An Ecological Approach to Perceptual Learning and Development

Paperback | January 14, 2004

byEleanor J. Gibson, Anne D. Pick

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The essential nature of learning is primarily thought of as a verbal process or function, but this notion conveys that pre-linguistic infants do not learn. Far from being "blank slates" that passively absorb environmental stimuli, infants are active learners who perceptually engage theirenvironments and extract information from them before language is available. The ecological approach to perceiving-defined as "a theory about perceiving by active creatures who look and listen and move around"-was spearheaded by Eleanor and James Gibson in the 1950s and culminated in James Gibson'slast book in 1979. Until now, no comprehensive theoretical statement of ecological development has been published since Eleanor Gibson's Principles of Perceptual Learning and Development (1969). In An Ecological Approach to Perceptual Learning and Development, distinguished experimental psychologists Eleanor J. Gibson and Anne D. Pick provide a unique theoretical framework for the ecological approach to understanding perceptual learning and development. Perception, in accordance with JamesGibson's views, entails a reciprocal relationship between a person and his or her environment: The environment provides resources and opportunities for the person, and the person gets information from and acts on the environment. The concept of affordance is central to this idea; the person acts onwhat the environment affords, as it is appropriate. This extraordinary volume covers the development of perception in detail from birth through toddlerhood, beginning with the development of communication, going on to perceiving and acting on objects, and then to locomotion. It is more than a presentation of facts about perception as it develops. Itoutlines the ecological approach and shows how it underlies "higher" cognitive processes, such as concept formation, as well as discovery of the basic affordances of the environment. This impressive work should serve as the capstone for Eleanor J. Gibson's distinguished career as a developmental andexperimental psychologist.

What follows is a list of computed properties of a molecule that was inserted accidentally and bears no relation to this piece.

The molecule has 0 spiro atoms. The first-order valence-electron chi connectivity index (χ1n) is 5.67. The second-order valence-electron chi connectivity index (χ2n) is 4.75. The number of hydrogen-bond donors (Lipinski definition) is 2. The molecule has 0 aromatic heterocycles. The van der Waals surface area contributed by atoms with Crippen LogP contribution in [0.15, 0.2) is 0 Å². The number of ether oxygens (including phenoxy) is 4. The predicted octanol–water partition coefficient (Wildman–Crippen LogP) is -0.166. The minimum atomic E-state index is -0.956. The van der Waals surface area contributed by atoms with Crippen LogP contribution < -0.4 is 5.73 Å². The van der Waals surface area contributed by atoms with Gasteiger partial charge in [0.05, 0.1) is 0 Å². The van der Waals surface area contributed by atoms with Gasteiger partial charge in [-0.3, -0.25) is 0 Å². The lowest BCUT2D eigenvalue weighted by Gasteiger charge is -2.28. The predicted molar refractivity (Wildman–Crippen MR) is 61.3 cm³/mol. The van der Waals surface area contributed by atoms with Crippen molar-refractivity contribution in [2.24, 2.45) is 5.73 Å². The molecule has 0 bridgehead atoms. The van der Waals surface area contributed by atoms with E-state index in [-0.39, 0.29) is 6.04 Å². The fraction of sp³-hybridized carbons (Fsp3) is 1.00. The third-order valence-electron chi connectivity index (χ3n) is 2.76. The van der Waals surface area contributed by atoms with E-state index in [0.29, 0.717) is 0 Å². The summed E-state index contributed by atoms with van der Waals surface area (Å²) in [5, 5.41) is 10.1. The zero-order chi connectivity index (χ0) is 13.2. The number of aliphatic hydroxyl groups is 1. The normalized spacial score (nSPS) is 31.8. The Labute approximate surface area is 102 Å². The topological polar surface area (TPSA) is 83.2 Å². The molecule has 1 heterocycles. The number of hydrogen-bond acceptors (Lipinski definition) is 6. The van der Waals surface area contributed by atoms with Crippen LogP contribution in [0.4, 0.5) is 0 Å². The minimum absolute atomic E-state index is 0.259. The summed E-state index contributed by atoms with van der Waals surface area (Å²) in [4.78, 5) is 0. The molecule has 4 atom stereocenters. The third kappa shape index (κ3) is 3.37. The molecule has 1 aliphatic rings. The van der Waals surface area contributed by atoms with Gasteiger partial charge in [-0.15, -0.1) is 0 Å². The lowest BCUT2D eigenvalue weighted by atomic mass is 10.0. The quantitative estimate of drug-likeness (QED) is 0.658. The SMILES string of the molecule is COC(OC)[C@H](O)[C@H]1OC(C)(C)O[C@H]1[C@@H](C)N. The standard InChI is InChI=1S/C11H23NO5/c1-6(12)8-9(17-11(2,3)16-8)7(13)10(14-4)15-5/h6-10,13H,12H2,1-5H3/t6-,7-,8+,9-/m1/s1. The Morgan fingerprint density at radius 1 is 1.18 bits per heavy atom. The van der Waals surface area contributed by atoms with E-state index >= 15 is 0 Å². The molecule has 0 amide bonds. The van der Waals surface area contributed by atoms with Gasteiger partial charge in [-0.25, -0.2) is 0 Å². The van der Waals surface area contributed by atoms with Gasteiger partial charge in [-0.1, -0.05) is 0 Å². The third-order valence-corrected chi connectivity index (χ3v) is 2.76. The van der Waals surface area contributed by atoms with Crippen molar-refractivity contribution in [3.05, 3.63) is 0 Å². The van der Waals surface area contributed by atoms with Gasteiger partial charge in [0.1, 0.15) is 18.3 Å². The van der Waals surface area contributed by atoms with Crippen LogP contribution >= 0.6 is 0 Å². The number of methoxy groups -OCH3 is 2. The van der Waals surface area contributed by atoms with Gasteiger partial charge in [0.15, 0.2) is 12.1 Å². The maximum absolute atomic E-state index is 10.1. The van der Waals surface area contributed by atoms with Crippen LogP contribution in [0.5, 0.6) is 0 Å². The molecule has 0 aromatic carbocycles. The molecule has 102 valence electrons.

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The essential nature of learning is primarily thought of as a verbal process or function, but this notion conveys that pre-linguistic infants do not learn. Far from being "blank slates" that passively absorb environmental stimuli, infants are active learners who perceptually engage theirenvironments and extract information from them be...

Eleanor J. Gibson is at Cornell University (Emeritus). Anne D. Pick is at University of Minnesota.

other books by Eleanor J. Gibson

Format:PaperbackDimensions:248 pages, 6.1 × 9.21 × 0.91 inPublished:January 14, 2004Publisher:Oxford University PressLanguage:English

The following ISBNs are associated with this title:

ISBN - 10:0195165497

ISBN - 13:9780195165494

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Table of Contents

1. Historical Perspectives and Present-Day Confrontations2. An Ecological Approach to Perceptual Development3. Studying Perceptual Development in Preverbal Infants: Tasks, Methods, and Motivation4. Development and Learning in Infancy5. What Infants Learn About: Communication6. What Infants Learn About: Interaction with Objects7. What Infants Learn About: Locomotion and the Spatial Layout8. The Learning Process in Infancy: Facts and Theory9. Hallmarks of Human Behavior10. The Role of Perception in Development beyond InfancyReferencesIndex

Editorial Reviews

"This is a beautifully written book, and a most welcome addition to the field of perceptual development, indeed to the whole discipline of child development. For years I have taught a graduate course in perceptual development and never had a text that I felt I could assign in its entirety.Now I do, because this book brings a lucid introduction that is crystal clear in its explication of the complex ideas encompassed by this field.The scholarship is deep, accurate, and thorough."---Rachel K. Clifton, University of Massachusetts, Amherst